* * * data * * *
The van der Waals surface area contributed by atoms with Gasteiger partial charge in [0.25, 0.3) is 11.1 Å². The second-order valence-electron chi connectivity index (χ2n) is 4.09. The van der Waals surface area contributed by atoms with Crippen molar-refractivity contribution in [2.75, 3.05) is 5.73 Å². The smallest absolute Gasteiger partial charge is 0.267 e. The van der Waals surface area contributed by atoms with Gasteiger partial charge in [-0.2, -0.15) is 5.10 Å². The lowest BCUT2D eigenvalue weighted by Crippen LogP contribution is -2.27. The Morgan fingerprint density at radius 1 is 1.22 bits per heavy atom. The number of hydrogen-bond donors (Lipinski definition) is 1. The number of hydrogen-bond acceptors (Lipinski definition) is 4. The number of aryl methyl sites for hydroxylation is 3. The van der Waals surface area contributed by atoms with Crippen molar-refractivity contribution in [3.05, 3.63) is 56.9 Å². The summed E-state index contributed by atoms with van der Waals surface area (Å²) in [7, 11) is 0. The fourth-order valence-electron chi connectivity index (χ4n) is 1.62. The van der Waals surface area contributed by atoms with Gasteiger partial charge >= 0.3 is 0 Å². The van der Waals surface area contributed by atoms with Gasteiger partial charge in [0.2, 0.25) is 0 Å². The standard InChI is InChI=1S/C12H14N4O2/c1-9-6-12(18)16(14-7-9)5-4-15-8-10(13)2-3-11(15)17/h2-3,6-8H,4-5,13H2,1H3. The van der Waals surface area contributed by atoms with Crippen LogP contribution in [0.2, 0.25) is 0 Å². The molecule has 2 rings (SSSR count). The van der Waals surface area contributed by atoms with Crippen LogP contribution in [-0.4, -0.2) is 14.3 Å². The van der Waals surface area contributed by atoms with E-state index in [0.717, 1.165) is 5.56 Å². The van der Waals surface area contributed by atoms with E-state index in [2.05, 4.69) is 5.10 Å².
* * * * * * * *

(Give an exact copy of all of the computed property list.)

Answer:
The van der Waals surface area contributed by atoms with Gasteiger partial charge in [0.25, 0.3) is 11.1 Å². The second-order valence-electron chi connectivity index (χ2n) is 4.09. The van der Waals surface area contributed by atoms with Crippen molar-refractivity contribution in [2.75, 3.05) is 5.73 Å². The smallest absolute Gasteiger partial charge is 0.267 e. The van der Waals surface area contributed by atoms with Gasteiger partial charge in [-0.2, -0.15) is 5.10 Å². The lowest BCUT2D eigenvalue weighted by Crippen LogP contribution is -2.27. The Morgan fingerprint density at radius 1 is 1.22 bits per heavy atom. The number of hydrogen-bond donors (Lipinski definition) is 1. The number of hydrogen-bond acceptors (Lipinski definition) is 4. The number of aryl methyl sites for hydroxylation is 3. The van der Waals surface area contributed by atoms with Crippen molar-refractivity contribution in [3.05, 3.63) is 56.9 Å². The summed E-state index contributed by atoms with van der Waals surface area (Å²) in [7, 11) is 0. The fourth-order valence-electron chi connectivity index (χ4n) is 1.62. The van der Waals surface area contributed by atoms with Gasteiger partial charge >= 0.3 is 0 Å². The van der Waals surface area contributed by atoms with Gasteiger partial charge in [0.2, 0.25) is 0 Å². The standard InChI is InChI=1S/C12H14N4O2/c1-9-6-12(18)16(14-7-9)5-4-15-8-10(13)2-3-11(15)17/h2-3,6-8H,4-5,13H2,1H3. The van der Waals surface area contributed by atoms with Crippen LogP contribution in [0.2, 0.25) is 0 Å². The molecule has 2 rings (SSSR count). The van der Waals surface area contributed by atoms with Crippen LogP contribution in [-0.4, -0.2) is 14.3 Å². The van der Waals surface area contributed by atoms with E-state index in [0.717, 1.165) is 5.56 Å². The van der Waals surface area contributed by atoms with E-state index in [2.05, 4.69) is 5.10 Å².